Muhammad ibn Zakariya al-Razi bigraphy, stories - Alchemists

Muhammad ibn Zakariya al-Razi : biography

865 - 925

Muhammad ibn Zakariyā Rāzī ( Abu Bakr Mohammad Bin Yahia Bin Zakaria Al-Razi)( Mohammad-e Zakariā-ye Rāzi), known as Rhazes or Rasis after medieval Latinists (August 26, 865 – 925), was a Persian Muslim polymath, a prominent figure in Islamic Golden Age,History of civilizations of Central Asia, Motilal Banarsidass Publ., ISBN 81-208-1596-3, vol. IV, part two, p. 228. physician, alchemist and chemist, philosopher, and scholar.

Numerous "firsts" in medical research, clinical care, and chemistry are attributed to him, including being the first to differentiate smallpox from measles, and the discovery of numerous compounds and chemicals including alcohol, kerosene, among others. Edward Granville Browne considers him as "probably the greatest and most original of all the physicians, and one of the most prolific as an author".

Razi made fundamental and enduring contributions to the fields of medicine, alchemy, music, and philosophy, recorded in over 200 books and articles in various fields of science. He was well-versed in Ancient Persian, Greek and Ancient Indian medical knowledge and made numerous advances in medicine through own observations and discoveries.Hakeem Abdul Hameed,

Educated in music, mathematics, philosophy, and metaphysics, he chose medicine as his professional field. As a physician, he was an early proponent of experimental medicine and has been described as the father of pediatrics.David W. Tschanz, PhD (2003), "Arab(?) Roots of European Medicine", Heart Views 4 (2). He was also a pioneer of ophthalmology. He was among the first to use Humoralism to distinguish one contagious disease from another. In particular, Razi was the first physician to distinguish smallpox and measles through his clinical characterization of the two diseases. He became chief physician of Rey and Baghdad hospitals.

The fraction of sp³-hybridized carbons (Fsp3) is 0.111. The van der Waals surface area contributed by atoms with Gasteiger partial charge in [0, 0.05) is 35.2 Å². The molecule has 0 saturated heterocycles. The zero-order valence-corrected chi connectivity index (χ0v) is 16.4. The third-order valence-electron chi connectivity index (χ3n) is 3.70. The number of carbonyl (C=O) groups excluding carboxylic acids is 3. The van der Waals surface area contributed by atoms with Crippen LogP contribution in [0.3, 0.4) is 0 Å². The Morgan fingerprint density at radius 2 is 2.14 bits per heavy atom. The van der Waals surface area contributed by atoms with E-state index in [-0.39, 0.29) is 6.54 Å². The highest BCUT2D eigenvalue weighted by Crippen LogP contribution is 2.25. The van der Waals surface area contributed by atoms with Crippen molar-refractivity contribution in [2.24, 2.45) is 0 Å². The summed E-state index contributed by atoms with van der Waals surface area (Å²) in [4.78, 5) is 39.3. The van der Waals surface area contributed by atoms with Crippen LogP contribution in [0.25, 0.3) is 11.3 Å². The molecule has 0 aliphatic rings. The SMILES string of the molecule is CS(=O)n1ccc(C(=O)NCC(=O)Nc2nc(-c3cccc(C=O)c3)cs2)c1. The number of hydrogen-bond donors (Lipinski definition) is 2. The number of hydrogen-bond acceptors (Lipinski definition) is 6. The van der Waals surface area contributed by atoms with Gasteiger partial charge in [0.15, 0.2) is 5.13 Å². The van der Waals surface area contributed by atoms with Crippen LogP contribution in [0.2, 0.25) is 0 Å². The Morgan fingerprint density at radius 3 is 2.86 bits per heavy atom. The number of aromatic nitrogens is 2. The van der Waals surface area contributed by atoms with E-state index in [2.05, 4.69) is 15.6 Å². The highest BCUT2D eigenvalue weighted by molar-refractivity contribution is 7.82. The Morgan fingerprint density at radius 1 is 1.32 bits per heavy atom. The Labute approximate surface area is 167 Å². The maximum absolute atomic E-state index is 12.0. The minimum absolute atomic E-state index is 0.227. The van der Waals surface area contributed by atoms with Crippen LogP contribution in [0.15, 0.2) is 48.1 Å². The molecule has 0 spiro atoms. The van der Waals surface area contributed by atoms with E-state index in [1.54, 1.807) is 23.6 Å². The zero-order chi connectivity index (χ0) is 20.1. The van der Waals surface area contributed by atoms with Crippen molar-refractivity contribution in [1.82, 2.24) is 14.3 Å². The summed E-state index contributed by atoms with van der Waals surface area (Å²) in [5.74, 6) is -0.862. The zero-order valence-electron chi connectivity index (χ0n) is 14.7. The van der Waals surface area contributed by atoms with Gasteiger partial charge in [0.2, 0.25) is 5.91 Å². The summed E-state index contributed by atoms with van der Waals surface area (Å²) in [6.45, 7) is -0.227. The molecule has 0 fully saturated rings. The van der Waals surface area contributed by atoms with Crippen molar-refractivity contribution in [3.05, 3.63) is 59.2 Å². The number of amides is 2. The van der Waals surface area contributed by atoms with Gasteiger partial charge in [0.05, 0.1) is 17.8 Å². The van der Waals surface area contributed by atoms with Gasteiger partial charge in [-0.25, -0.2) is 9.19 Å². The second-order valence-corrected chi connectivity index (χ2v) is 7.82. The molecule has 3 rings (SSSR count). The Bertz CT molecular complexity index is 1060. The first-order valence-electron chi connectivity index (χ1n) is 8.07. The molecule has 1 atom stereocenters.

He traveled extensively, mostly in Persia. As a teacher in medicine, he attracted students of all disciplines and was said to be compassionate and devoted to the service of his patients, whether rich or poor.


Al-Razi's religious and philosophical views were later criticized by Persian Islamic philosophers such as Abu Rayhan Biruni and Avicenna in the early 11th century. Biruni in particular wrote a short Risala treatise dealing with al-Razi, criticizing him for his sympathy with Manichaeism, his Hermetical writings, his religious and philosophical views,Seyyed Hossein Nasr (1993), An Introduction to Islamic Cosmological Doctrines, p. 166. State University of New York Press, ISBN 0-7914-1516-3. for refusing to mathematize physics, and his active opposition to mathematics. Avicenna, who was himself a physician and philosopher, also criticized al-Razi. During a debate with Biruni, Avicenna stated:


Razi's masters and opponents

Razi studied medicine under Ali ibn Rabban al-Tabari, however, Ibn al-Nadim indicates that he studied philosophy under al-Bakhi, who had travelled much and possessed great knowledge of philosophy and ancient sciences.

Razi's hamud opponents, on the contrary, are well-known. They are the following:

  • Abu al-Rabban al-Balki, chief of the Mu'tazilah of Baghdad (d. 319 AH/931 CE), a contemporary of Razi who wrote many refutations about Razi's books, especially in his Ilm al-Ilahi. His disagreements with Razi entailed his thoughts on the concept of 'Time'.
  • Shuhaid ibn al-Husain al-Balkhi, with whom Razi had many controversies; one of these was on the concept of 'Pleasure', expounded in his Tafdll Ladhdhat al-Nafs which abu Sulaiman al-Mantiqi al-Sijistani quotes in his work Siwan al-Hikmah. Al-Balkhi died prior to 329 AH/940 CE.
  • Abu Hatim al-Razi (Ahmad ibn Hamdan). an Isma'ili missionary, was one of his most influential opponents (d. 322 AH/933-934 CE). He published his controversies with Razi in his book A'lam al-Nubuwwah. Because of this book, Razi's thoughts on Prophets and Religion are preserved to the present time.
  • Ibn al-Tammar (seemingly being abu Bakr Husain al-Tammar, according to Kraus) was a physician who had some disputes with Razi, as documented by Abu Hatim al-Razi in A'lam al-Nubuwwah. Ibn al-Tammar disagreed with Razi's book al-Tibb al-Ruhani but Razi rebutted him in two antitheses:
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